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current-science-2004 - is river ghaggar the ancient sarasvati river? - geochemical constraints

current-science-2004 - is river ghaggar the ancient sarasvati river? - geochemical constraints

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RESEARCH COMMUNICATIONS
CURRENT SCIENCE, VOL. 87, NO. 8, 25 OCTOBER 2004 1141*For correspondence. (e-mail: jktrip@yahoo.com)2. Zhou, B. F.
et al.
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, 501–512.ACKNOWLEDGEMENTS. Ministry of Health and Family Welfare,Govt. of India had financed the project on salt workers working in de-sert areas of Gujarat and western Rajasthan. We thank the Salt Com-missioner, Government of India and his team for cooperation.Received 12 March 2004; revised accepted 14 June 2004
Is River Ghaggar, Saraswati?Geochemical constraints
Jayant K. Tripathi
1,
*, Barbara Bock
2
,V. Rajamani
1
and A. Eisenhauer
2
 
1
School of Environmental Sciences, Jawaharlal Nehru University,New Delhi 110 067, India
2
IFM-GEOMAR, Leibniz-Institut für Meereswissenschaften,Wischhofstrasse, 1-3, D-24148 Kiel, Germany
The identity of the river along which the famousHarappan Civilization developed and the causes of thedemise of this culture are topics of considerable de-bate. Many of the Harappan sites are located alongthe ephemeral Ghaggar river within the Thar Desertin the northwestern India and adjacent Pakistan. TheGhaggar was also thought to be the mythical riverSaraswati, which was described as glacial-fed river. Srand Nd isotopic composition of the Ghaggar alluviumas well as Thar Desert sediments suggests a Sub-Hima-layan sediment source, with no contribution from theglaciated regions. The development of extensiveHarappan Civilization all along the Ghaggar suggestsa catchment with high monsoon rainfall. It is likelythat with the changes in the monsoon scenario after3500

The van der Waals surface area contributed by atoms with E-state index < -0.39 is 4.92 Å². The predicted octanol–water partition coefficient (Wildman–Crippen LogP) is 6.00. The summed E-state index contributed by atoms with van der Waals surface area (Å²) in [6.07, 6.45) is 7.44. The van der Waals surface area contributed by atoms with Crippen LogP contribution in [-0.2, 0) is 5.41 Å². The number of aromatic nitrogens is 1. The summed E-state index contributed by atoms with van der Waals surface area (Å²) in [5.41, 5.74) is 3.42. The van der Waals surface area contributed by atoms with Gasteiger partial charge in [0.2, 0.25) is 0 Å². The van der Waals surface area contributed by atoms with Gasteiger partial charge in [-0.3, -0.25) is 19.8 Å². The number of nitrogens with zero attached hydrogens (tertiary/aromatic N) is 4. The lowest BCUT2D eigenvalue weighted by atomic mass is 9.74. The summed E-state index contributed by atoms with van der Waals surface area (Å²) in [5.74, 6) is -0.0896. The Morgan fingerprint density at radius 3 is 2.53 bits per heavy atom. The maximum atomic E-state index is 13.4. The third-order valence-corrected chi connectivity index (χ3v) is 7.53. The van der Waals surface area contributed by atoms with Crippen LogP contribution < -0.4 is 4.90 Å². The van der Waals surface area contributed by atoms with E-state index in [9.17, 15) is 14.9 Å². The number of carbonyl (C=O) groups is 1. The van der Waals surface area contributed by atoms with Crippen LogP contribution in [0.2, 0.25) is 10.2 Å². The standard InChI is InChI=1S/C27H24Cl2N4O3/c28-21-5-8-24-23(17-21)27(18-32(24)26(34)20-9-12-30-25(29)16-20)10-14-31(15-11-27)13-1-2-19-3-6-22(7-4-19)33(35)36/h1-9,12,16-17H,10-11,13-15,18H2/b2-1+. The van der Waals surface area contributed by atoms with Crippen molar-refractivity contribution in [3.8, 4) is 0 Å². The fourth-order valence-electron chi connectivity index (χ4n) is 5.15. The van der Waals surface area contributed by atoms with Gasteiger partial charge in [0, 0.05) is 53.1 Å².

BC
could have gradually dried up the Ghaggarriver and resulted in the migration and/or extinctionof the Harappan Civilization on this river.
T
HE
largest and the oldest urban civilization of the worldwas the Indus Valley (Harappan) Civilization of north-west India and Pakistan
1
. Almost two-thirds of nearly1500 archaeological sites of this civilization occur on thedried banks of the Ghaggar river
2
(Figure 1). The RiverGhaggar originating in the Sub-Himalayas flows throughthe northern part of the Thar today as an ephemeral rivermainly during the SW monsoon season and disappears inthe desert. However, the river seems to have played a keyrole in the development of the Harappans
2,3
. The Ghaggarriver has been identified with the mighty glacial-fed riverSaraswati
4–6
, which is described in the oldest religiousdocument written in Sanskrit, the
 Rig-Veda
(1500
BC
)
7,8
.Based on geomorphological studies and identification of clasts in the river channels of outer Himalayas, it hasbeen suggested that the palaeo-Ghaggar (alias Saraswati)had its catchment in the glaciated Higher Himalayas
9,10
.Another prevalent hypothesis is that the ancestral channelsof Yamuna and Satluj once fed the Saraswati
9,11
. The an-tecedent Yamuna and Satluj rivers originate from the gla-ciated Higher and Tibetan Himalayas respectively, andlimit the expansion of the Thar Desert in the east andnorth. If water availability is the key climate determinantfor life
12
and the region was already experiencing ari-dity
13
, the palaeo-Ghaggar must have been perennial forthe Harappans to flourish. To identify the source (glaciatedor non-glaciated terrains) and the nature (perennial orephemeral) of the palaeo-Ghaggar and, therefore, to un-derstand the likely cause of the social collapse of theHarappans, we have studied Sr and Nd isotopic character-istics of the sediments deposited by desert-forming pro-cesses and by the River Ghaggar in the Thar Desertregion of northwestern India and compared these with thevalues of other Himalayan rivers in the region and withthose of various Himalayan lithotectonic units.Recycled sediments formed due to cannibalistic pro-cesses of erosion and subsequent deposition pose diffi-culties for the identification of their sources. However, inthe Himalayan orogen, Sr and Nd isotopes have been suc-cessfully used to identify different lithostratigraphiczones
14
and to locate the source areas of sediments of theTertiary foreland basins